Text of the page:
Analysing RNA-seq datasets to determine how pre-mRNA splicing is regulated by RNA binding proteins and cis-acting elements

Student thesis: Doctoral ThesisDoctor of Philosophy

Abstract

Most human genes undergo alternative pre-mRNA splicing to produce multiple transcript isoforms which often code for functionally distinct and tissue-specific products. Splicing factors interact with pre-mRNA and the core splicing machinery to control alternative splicing and regulate the generation of tissue-specific transcriptomes. For example, alternative splicing contributes to the function and homeostasis of the adaptive immune system. CD4+ T cells are an integral component of the adaptive immune system and regulate effector functions of immune cells towards diverse pathogens. Several splicing factors that contribute to CD4+ T cell function have been identified. However, the full splicing regulatory programmes characterising these and other immune cell types remain to be elucidated. Further, CD4+ T cells are the primary host target cell of HIV-1 infection. The HIV-1 lifecycle is regulated in large part through the host gene expression pathway. For instance, the HIV-1 RNA undergoes extensive alternative splicing mediated via the host splicing machinery. The study of processes such as these would benefit from development of improved methods for the inference of alternative splicing networks.

In this thesis, I have analysed RNA-seq datasets to understand how alternative splicing is regulated through the actions of RNA binding proteins and cis-acting RNA elements. Motif Activity Response Analysis (MARA) is an approach developed for the inference of tissuespecific regulatory transcription factors. I propose that MARA may also be effectively employed for the inference of regulatory splicing factors. To this end, I applied MARA for the novel use case of analysing splicing factors. I compared this Splicing-MARA (S-MARA) to a commonly used motif enrichment approach for predicting which splicing factors regulate a given splicing programme. For this purpose, I used a large-scale splicing factor knockdown data resource produced through the ENCODE project, in addition to a published CD4+ T cell activation timecourse. Despite its previous use, splicing factor motif enrichment analysis has not undergone a formal assessment. We found that this method has utility in identifying regulatory splicing factors, providing proof-of-concept for the use of motif-based methods in prediction of regulatory splicing factors. Counter to expectations, S-MARA had poorer performance in identifying regulatory splicing factors as compared to the motif enrichment method. As such, potential improvements to S-MARA are considered as future avenues for investigation.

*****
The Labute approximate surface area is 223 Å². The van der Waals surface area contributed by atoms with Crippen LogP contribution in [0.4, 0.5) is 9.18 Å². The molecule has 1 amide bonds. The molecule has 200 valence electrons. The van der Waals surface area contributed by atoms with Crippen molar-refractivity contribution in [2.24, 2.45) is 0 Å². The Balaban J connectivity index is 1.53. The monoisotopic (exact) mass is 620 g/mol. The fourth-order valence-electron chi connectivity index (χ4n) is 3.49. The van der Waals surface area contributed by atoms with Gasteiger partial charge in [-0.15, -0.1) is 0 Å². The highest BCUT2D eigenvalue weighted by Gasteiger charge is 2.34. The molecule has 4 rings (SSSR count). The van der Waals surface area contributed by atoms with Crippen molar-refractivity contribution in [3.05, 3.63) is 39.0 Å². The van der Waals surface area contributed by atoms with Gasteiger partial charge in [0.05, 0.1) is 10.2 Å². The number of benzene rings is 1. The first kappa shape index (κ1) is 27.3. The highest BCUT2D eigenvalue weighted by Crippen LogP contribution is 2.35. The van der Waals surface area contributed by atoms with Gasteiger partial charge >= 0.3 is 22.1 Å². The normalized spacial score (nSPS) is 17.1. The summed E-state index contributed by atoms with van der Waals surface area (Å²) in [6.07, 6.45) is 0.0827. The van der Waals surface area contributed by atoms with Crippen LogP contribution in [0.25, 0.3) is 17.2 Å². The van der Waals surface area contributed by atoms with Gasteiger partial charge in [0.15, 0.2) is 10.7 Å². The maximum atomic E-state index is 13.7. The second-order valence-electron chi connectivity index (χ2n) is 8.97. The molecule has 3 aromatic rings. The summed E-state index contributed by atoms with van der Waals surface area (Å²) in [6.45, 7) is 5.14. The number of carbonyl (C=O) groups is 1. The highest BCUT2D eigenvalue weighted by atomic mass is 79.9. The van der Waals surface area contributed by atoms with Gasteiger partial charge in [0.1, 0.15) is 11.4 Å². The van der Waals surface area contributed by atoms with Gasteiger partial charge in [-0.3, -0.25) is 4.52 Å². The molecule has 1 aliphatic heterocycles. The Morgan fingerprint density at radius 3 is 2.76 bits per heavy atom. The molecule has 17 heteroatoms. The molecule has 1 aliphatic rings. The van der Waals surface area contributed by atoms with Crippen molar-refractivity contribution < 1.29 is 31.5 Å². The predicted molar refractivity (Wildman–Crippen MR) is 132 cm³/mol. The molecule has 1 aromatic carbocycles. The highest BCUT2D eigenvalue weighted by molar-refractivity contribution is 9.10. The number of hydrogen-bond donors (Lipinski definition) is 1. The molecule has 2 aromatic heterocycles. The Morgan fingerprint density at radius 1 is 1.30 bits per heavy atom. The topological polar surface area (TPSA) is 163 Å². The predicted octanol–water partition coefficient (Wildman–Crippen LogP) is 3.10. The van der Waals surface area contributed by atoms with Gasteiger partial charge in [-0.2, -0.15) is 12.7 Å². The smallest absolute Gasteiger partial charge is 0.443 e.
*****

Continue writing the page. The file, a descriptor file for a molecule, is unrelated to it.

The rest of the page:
Further, the RNA binding protein Sam68 was investigated using a knockdown approach to infer its genome-wide splicing targets during the CD4+ T cell activation process. This revealed a widespread role for Sam68 in regulating mRNA abundance, whilst only a limited number of genes showed Sam68-dependent alternative splicing. Finally, the regulation of the HIV-1 lifecycle by host RNA-binding proteins was investigated. We showed that suppression of CpG dinucleotides in the HIV-1 genome appears to maintain correct splicing of viral transcripts; whilst introduction of CpGs promotes use of a cryptic splice site which disrupts splicing, potentially mediated through the actions of host splicing factors.
Date of Award1 Jan 2021
Original languageEnglish
Awarding Institution
  • King's College London
SupervisorReiner Schulz (Supervisor) & Chad Swanson (Supervisor)

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